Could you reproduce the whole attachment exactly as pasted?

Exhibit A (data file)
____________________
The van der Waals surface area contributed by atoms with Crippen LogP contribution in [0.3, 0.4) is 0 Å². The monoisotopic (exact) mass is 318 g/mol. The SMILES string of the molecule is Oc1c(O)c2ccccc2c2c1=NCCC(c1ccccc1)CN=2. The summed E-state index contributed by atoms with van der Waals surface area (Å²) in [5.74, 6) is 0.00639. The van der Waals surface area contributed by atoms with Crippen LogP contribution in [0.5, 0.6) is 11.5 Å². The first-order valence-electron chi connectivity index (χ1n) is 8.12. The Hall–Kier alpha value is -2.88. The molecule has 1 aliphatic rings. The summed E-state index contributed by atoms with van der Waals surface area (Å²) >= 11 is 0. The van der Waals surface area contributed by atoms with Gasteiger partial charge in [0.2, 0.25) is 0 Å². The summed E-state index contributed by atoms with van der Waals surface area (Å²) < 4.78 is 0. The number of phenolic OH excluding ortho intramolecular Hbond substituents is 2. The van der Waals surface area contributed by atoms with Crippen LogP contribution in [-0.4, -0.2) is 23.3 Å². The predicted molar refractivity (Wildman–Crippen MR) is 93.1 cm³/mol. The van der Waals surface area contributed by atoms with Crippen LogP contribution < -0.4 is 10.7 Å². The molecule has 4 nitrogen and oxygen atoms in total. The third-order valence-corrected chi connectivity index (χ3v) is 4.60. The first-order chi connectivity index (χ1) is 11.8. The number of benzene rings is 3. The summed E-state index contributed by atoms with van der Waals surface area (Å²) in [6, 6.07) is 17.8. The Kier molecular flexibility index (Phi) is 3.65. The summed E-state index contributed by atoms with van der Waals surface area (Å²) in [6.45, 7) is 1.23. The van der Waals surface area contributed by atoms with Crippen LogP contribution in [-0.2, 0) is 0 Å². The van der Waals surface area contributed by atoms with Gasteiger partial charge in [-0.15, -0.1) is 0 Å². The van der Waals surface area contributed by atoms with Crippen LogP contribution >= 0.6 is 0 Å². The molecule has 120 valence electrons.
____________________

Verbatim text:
The van der Waals surface area contributed by atoms with Crippen LogP contribution in [0.3, 0.4) is 0 Å². The monoisotopic (exact) mass is 318 g/mol. The SMILES string of the molecule is Oc1c(O)c2ccccc2c2c1=NCCC(c1ccccc1)CN=2. The summed E-state index contributed by atoms with van der Waals surface area (Å²) in [5.74, 6) is 0.00639. The van der Waals surface area contributed by atoms with Crippen LogP contribution in [0.5, 0.6) is 11.5 Å². The first-order valence-electron chi connectivity index (χ1n) is 8.12. The Hall–Kier alpha value is -2.88. The molecule has 1 aliphatic rings. The summed E-state index contributed by atoms with van der Waals surface area (Å²) >= 11 is 0. The van der Waals surface area contributed by atoms with Gasteiger partial charge in [0.2, 0.25) is 0 Å². The summed E-state index contributed by atoms with van der Waals surface area (Å²) < 4.78 is 0. The number of phenolic OH excluding ortho intramolecular Hbond substituents is 2. The van der Waals surface area contributed by atoms with Crippen LogP contribution in [-0.4, -0.2) is 23.3 Å². The predicted molar refractivity (Wildman–Crippen MR) is 93.1 cm³/mol. The van der Waals surface area contributed by atoms with Crippen LogP contribution < -0.4 is 10.7 Å². The molecule has 4 nitrogen and oxygen atoms in total. The third-order valence-corrected chi connectivity index (χ3v) is 4.60. The first-order chi connectivity index (χ1) is 11.8. The number of benzene rings is 3. The summed E-state index contributed by atoms with van der Waals surface area (Å²) in [6, 6.07) is 17.8. The Kier molecular flexibility index (Phi) is 3.65. The summed E-state index contributed by atoms with van der Waals surface area (Å²) in [6.45, 7) is 1.23. The van der Waals surface area contributed by atoms with Crippen LogP contribution in [-0.2, 0) is 0 Å². The van der Waals surface area contributed by atoms with Gasteiger partial charge in [-0.15, -0.1) is 0 Å². The van der Waals surface area contributed by atoms with Crippen LogP contribution >= 0.6 is 0 Å². The molecule has 120 valence electrons.